Connector engagement surface 18 contains a first and a second opening 44, 46 respectively. Castellated projections 48, 49 are provided and project from fiber alignment block 12 substantially parallel to each other and optionally substantially perpendicular to connector engagement surface 18. Projections 48, 49 are positioned adjacent openings 44, 46, respectively, and are integrally molded as part of fiber alignment block 12. In the preferred embodiment, castellated projections 48, 49 extend from engagement surface 18 approximately 1/2 the diameter of an alignment ball 62, which will be described in greater detail below. As can be seen in FIG. 1, projections 48, 49 have rounded inner 50, 51 and outer 52, 53 surfaces respectively. Rounded inner surfaces 50, 51 are adapted to receive the alignment ball, while outer surface 52, 53 are adapted to clearance fit into openings 44, 46 as will be described in detail below.
Openings 44, 46 can be seen in greater detail in FIG. 2. As can be seen, openings 44, 46 are substantially similar in shape, but opening 46 is rotated 90 degrees from opening 44. The purpose of this will be readily apparent after reading the description below. Opening 44 comprises a main cylindrical receiving cavity 54 and a pair of clearance cavities 56. Opening 46 comprises a main cylindrical receiving cavity 58 and a pair of clearance cavities 60. Main cylindrical cavities 54, 58 have diameters d1, d2, respectively, indicated by arrows 57, 59, respectively. Diameters d1, d2 correspond to the distance between castellated projections 48, 49, respectively. In the preferred embodiment of the present invention, diameter d2 of cylindrical cavity 58 is slightly larger than diameter d1 of cylindrical cavity 54, and accordingly the distance between projections 49 is slightly greater than the distance between projections 48. In the preferred embodiment, the difference in diameters d1, d2 is on the order of a few microns. The precise dimensions will depend upon the type of fiber and connector materials selected.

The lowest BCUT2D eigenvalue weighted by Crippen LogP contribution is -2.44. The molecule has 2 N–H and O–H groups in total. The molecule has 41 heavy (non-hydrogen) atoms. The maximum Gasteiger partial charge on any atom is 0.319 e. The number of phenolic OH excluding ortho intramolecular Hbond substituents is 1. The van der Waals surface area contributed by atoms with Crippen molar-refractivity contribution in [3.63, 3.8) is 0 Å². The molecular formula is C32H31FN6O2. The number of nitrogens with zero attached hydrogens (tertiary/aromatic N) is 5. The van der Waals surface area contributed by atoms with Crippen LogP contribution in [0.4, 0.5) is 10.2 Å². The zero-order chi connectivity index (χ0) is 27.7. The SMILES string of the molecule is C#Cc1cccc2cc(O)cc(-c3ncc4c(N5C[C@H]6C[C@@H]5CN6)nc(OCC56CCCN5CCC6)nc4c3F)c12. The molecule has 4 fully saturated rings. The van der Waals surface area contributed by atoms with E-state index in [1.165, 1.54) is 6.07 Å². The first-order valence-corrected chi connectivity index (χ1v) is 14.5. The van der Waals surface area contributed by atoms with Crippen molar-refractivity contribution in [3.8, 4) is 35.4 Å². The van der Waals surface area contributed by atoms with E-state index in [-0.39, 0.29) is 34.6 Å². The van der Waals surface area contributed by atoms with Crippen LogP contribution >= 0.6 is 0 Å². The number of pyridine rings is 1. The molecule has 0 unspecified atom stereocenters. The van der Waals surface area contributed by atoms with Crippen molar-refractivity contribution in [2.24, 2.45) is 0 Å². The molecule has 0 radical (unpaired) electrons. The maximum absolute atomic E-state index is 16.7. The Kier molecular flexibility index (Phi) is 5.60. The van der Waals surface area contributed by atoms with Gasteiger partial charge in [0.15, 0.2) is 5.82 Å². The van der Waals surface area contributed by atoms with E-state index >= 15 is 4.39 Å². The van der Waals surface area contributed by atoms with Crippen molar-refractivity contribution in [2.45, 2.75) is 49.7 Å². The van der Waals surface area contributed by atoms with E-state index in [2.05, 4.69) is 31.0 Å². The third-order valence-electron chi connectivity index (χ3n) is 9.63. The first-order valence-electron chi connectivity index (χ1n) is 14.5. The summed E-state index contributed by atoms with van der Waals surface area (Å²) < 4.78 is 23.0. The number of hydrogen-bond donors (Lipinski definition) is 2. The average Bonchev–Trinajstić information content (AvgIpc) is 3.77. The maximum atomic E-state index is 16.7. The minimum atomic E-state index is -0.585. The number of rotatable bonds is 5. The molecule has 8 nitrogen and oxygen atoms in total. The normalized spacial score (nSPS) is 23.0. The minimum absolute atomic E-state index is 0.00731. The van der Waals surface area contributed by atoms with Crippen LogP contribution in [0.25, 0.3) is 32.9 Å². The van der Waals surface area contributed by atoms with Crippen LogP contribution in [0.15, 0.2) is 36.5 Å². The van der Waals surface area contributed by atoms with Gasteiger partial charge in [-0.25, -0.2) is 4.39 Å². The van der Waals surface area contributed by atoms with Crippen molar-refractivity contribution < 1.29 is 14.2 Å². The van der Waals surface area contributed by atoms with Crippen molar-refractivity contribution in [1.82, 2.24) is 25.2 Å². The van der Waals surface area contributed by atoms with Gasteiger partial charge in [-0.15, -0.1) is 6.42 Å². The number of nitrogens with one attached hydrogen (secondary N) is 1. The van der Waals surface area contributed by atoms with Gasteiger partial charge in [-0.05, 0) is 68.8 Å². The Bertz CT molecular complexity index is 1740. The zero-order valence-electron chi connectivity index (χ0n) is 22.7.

As can be seen in FIG. 2, clearance cavities 56 and castellated projections 48 substantially surround main cylindrical cavity 54. Likewise, castellated projections 49 and clearance cavities 60 substantially surround main cylindrical cavity 58. Clearance cavities 56, 60 are shaped substantially similar to castellated projections 48, 49 respectively, and are deep enough to completely receive the projections. It is important that clearance cavities 56, 60 be at least as deep as the castellated projections 48, 49 so that when two connectors are joined, their engagement surfaces 18 can contact each other, thus allowing the ends of the optical fibers carried by each connector to be in close proximity.
Precision alignment ball 62 is provided for insertion into opening 44 between castellated projections 48. Precision alignment ball 62 is provided to precisely align fibers 17 in alignment grooves 28 for alignment with fibers in another like connector, as will be described below. Ball 62 is a highly precise steel ball bearing but could also be formed from other materials having the precision of a ball bearing such as tungsten carbide, ceramic, other metals, or plastics, such as liquid crystal polymers, without departing from the spirit or scope of the invention. In the preferred embodiment, ball 62 has a diameter of approximately 2 mm and a diameter tolerance of approximately ±0.5 microns. It is important to note that tolerances will vary depending upon the material used for the alignment ball. While the tolerance ranges are important to the proper operation of the present invention, it will be recognized that greater or lesser diameters may be used, without departing from the spirit or scope of the invention.